Supreme Court Resolves Circuit Split on Standing in Lanham Act False Advertising Cases

by Proskauer Rose LLP

Today, the U.S. Supreme Court resolved a circuit split on the crucial issue of who has standing to sue for false advertising under the Lanham Act. In a unanimous decision authored by Justice Scalia, the Court held that to have standing, a plaintiff simply must plead "an injury to a commercial interest in sales or business reputation proximately caused by the defendant's misrepresentations."[1]

Prior to this decision, the federal appellate courts had adopted one of three competing approaches to what often has been referred to as "prudential standing" to bring a Lanham Act false advertising suit.[2] The Third, Fifth, Eighth and Eleventh Circuits used a multi-factor test derived from an antitrust case, Associated Gen. Contractors of Cal., Inc. v. Cal. State Council of Carpenters, 459 U.S. 519, 537-45 (1983).[3] The Seventh, Ninth, and Tenth Circuits employed a categorical test, which limited standing to direct competitors.[4] Finally, the Second Circuit applied a "reasonable interest" approach, adopted by the Sixth Circuit in this case, which requires a plaintiff to show it has a reasonable interest to be protected and a reasonable basis for believing that the alleged false advertising is likely to cause it injury.[5]

As we previously wrote in a March 18, 2013 client alert, Lexmark International, Inc. ("Lexmark"), a manufacturer and seller of printer cartridges, sued Static Control Components, Inc. ("Static Control"), the leading seller of certain component parts for replacement printer cartridges. Static Control counterclaimed for false advertising under the Lanham Act. The U.S. District Court for the Eastern District of Kentucky dismissed Static Control's false advertising counterclaim for lack of standing.[6] The Sixth Circuit reversed, adopting the Second Circuit's "reasonable interest" test and finding that Static Control had standing to sue under that test.[7] Then, as we wrote in a second client alert, the U.S. Supreme Court granted cert petition to resolve the three-way circuit split.[8]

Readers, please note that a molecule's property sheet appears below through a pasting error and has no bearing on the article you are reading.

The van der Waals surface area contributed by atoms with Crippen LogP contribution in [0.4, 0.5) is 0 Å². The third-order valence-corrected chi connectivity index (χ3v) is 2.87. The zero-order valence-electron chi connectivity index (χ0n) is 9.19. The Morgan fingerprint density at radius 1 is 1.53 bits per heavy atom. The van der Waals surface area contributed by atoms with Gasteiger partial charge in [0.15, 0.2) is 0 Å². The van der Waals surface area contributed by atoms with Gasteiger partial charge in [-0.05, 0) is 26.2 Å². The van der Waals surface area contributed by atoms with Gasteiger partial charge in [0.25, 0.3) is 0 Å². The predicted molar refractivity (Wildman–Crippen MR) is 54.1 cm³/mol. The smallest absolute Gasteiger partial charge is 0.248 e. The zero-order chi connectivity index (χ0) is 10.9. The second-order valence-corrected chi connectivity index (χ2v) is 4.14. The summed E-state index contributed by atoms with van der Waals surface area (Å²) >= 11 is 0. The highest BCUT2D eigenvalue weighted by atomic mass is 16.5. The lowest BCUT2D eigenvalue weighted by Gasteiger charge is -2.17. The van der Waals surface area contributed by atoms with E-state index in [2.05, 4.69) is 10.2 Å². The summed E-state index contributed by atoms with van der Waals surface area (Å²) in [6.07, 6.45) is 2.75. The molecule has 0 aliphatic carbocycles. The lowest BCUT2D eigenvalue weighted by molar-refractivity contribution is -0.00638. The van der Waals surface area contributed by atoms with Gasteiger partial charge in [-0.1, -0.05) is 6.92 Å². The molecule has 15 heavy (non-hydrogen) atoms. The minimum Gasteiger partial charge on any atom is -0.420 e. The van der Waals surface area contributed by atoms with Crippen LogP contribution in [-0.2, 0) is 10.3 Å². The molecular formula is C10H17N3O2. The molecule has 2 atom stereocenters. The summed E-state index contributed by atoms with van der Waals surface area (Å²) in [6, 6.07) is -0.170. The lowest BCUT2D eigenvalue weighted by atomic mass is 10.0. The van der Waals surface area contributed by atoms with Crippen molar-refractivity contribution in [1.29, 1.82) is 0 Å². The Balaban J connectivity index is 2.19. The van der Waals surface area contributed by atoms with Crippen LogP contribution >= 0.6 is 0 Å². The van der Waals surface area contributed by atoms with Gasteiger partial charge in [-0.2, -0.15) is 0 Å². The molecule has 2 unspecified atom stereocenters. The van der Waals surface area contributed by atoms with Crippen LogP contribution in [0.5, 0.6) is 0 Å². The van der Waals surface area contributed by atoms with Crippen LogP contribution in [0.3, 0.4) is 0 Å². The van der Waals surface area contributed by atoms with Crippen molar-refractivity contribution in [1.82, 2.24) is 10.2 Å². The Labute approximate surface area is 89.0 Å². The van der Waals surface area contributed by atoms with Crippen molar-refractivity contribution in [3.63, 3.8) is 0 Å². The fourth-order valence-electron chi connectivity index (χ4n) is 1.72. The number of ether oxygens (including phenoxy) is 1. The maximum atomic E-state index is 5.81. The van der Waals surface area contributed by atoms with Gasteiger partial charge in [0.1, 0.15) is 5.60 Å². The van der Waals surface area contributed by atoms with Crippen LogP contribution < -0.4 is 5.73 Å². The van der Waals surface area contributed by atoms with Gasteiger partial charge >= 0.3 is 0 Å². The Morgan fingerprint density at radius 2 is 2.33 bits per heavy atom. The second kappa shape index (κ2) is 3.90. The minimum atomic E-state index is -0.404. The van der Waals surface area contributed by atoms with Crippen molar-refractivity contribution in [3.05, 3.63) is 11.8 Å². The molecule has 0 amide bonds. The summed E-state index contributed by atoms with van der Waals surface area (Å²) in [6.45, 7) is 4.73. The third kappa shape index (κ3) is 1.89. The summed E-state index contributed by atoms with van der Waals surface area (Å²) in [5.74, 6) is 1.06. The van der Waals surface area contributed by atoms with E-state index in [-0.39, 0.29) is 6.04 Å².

The Supreme Court's opinion concluded that none of the circuits had correctly articulated the test for standing. Justice Scalia emphasized that the concept of "prudential standing" that underlay many of the appellate decisions misconceived earlier Supreme Court cases that had used that phrase. According to the Supreme Court, the circumstances are few in which a federal court properly can decline to hear a case in which a plaintiff that is an intended beneficiary of a federal statute alleges a wrong covered by that statute. Consequently, the Court declined to adopt any of the three standing tests adopted by the federal appellate courts and instead held that a plaintiff has standing to sue for false advertising under the Lanham Act if a plaintiff 's interests fall within the "zone of interests" protected by the statute, and the plaintiff properly alleges that defendant's false advertising was the proximate cause of an injury for which the statute provides redress.

Zone of Interest: Citing to the Lanham Act's goal of protecting persons from commercial injury caused by, among other things, false advertising, the Court held that, to come within the zone of interest in a Lanham Act false advertising suit, "a plaintiff must allege an injury to a commercial interest in reputation or sales." Under this test, consumers who purchased the falsely advertised product or even businesses misled by a supplier into purchasing the under-performing product do not have Lanham Act standing.[9]